Friday, November 14, 2008

Author Visit: Courtney Sheinmel

Please welcome author of MY SO-CALLED FAMILY, Courtney Sheinmel!

About the book:

Leah Hoffman-Ross just moved to New York and she wants her new friends to think she’s a typical thirteen-year-old. But Leah has a secret: she doesn’t have a father, she has a donor. Before Leah was born, her mother went to Lyon’s Reproductive Services and picked Donor 730. Now Leah has a stepfather and a little brother, and her mom thinks that they should be all the family Leah needs.

Despite her attempts to fit in and be normal, Leah can’t help but feel like something is missing. When she finds the link to the Lyon’s Sibling Registry, Leah knows she has to see if she has any half-siblings. And when she discovers that one of the other kids from Donor 730 is a girl her age, Leah will do anything to meet her—even if she has to hide it from everybody else.

While writing MY SO-CALLED FAMILY, did you ever have a moment of “Oh, my gosh. I don’t know if I can do this!”?

Writing a book is really daunting – at least it is for me. And the worst part is the middle of it. The beginning comes rather easily, and the end is exciting just because I’m so close to being done, but the middle is always a struggle for me. Around chapter 7 or 8 of this book, I started to worry that I wouldn’t be able to get through it. And the feeling lasted an awfully long time. I wish it was just a moment, but I tortured myself much longer than that – weeks, months! Even now, when I hold the book in hands, I can’t believe it is real. I can’t believe I made it to the end.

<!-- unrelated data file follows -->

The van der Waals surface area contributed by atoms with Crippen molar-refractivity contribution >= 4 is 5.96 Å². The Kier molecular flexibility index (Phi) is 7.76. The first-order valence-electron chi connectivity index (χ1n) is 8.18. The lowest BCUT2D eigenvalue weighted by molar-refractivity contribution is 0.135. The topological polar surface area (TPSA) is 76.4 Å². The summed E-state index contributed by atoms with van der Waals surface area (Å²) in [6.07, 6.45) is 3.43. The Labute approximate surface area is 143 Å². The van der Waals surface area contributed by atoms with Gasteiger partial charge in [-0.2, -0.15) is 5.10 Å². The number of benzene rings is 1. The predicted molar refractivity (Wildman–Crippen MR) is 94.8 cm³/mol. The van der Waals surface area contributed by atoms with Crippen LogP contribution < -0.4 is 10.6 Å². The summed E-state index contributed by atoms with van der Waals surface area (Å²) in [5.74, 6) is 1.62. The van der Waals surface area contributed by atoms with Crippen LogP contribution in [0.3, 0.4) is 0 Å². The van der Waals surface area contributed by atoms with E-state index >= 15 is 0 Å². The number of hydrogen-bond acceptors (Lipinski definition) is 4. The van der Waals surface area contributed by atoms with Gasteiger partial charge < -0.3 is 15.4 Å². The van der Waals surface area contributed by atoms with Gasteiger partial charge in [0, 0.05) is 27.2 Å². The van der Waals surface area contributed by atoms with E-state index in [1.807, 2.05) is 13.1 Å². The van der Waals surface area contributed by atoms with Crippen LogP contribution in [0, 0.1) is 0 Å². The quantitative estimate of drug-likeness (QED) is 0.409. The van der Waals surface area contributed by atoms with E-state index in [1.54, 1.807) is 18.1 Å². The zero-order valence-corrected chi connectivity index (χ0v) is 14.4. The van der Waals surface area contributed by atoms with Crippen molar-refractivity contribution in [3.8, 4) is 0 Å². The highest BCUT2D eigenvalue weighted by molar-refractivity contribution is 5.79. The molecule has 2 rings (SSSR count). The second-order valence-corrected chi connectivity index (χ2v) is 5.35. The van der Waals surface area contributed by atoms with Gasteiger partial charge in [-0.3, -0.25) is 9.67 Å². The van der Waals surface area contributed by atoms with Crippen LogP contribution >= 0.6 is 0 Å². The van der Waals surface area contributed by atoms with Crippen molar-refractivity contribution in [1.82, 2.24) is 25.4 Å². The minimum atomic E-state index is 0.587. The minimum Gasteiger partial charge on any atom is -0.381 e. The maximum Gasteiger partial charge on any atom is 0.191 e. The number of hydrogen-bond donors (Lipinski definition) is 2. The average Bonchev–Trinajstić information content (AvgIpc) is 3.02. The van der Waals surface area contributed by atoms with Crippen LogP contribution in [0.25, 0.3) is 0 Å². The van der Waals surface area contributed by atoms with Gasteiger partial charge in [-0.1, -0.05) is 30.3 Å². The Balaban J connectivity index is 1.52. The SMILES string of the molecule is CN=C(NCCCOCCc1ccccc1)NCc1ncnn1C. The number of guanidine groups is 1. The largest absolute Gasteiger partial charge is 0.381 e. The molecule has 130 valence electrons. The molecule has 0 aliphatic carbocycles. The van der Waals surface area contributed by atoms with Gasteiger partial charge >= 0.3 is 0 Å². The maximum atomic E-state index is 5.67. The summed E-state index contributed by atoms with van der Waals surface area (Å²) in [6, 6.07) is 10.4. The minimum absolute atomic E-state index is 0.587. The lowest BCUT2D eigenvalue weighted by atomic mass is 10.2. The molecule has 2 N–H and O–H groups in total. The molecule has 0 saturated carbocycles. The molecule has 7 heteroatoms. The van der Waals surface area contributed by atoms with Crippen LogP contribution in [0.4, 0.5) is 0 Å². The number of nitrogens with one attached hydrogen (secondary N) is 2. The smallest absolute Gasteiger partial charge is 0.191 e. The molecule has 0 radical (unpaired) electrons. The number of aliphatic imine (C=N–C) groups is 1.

Which character in MY SO-CALLED FAMILY was the easiest to write? The most difficult?

Charlie was probably the easiest character to write and I had a blast with him.  Being an older sister myself,

it seemed very natural to give Leah a younger sibling (although she has a brother and I grew up with
a sister). And even though Charlie is only five years old, some of the things he says came directly out
of my friends’ mouths. He’s very smart for his age – Leah mentions that Charlie has a genius IQ –
so I hope my friends don’t mind that I gave their lines to a kindergartener. As for most difficult – there
wasn’t a character that was most difficult for me, there were just some scenes that were harder to write
than others.

You’re a part of the Class of 2k8, you blog and do other types of online and in-person marketing. Do you think it’s important for authors to promote their own books?

I think so – this is my first book, so I don’t really have the experience yet to know what works and what doesn’t. But I do think it’s important to stand behind your work. And being a part of the online community has certainly introduced me to a lot of other writers, which has been invaluable. For example, I got to meet (at least in the virtual sense) the spectacular Jessica Burkhart!

Your parents divorced when you were nine. Does this affect how you write for kids or ever influence the topics you choose?

Divorce and single parenthood are recurring themes in my books – I think it’s easier for me to imagine families like that because I didn’t grow up in a house with two parents. I lived with my mom and my sister in New York, and my dad lived across the country in California. It was a very emotionally charged time. This was back when it was fairly expensive to make long distance phone calls. We didn’t have a lot of money, and in the beginning my dad would call us once a week. There was always great anticipation for Saturday mornings, when my dad would call. I remember wanting to reach through the phone. I think that’s part of the reason why I write for kids – because I remember so much about that time in my life.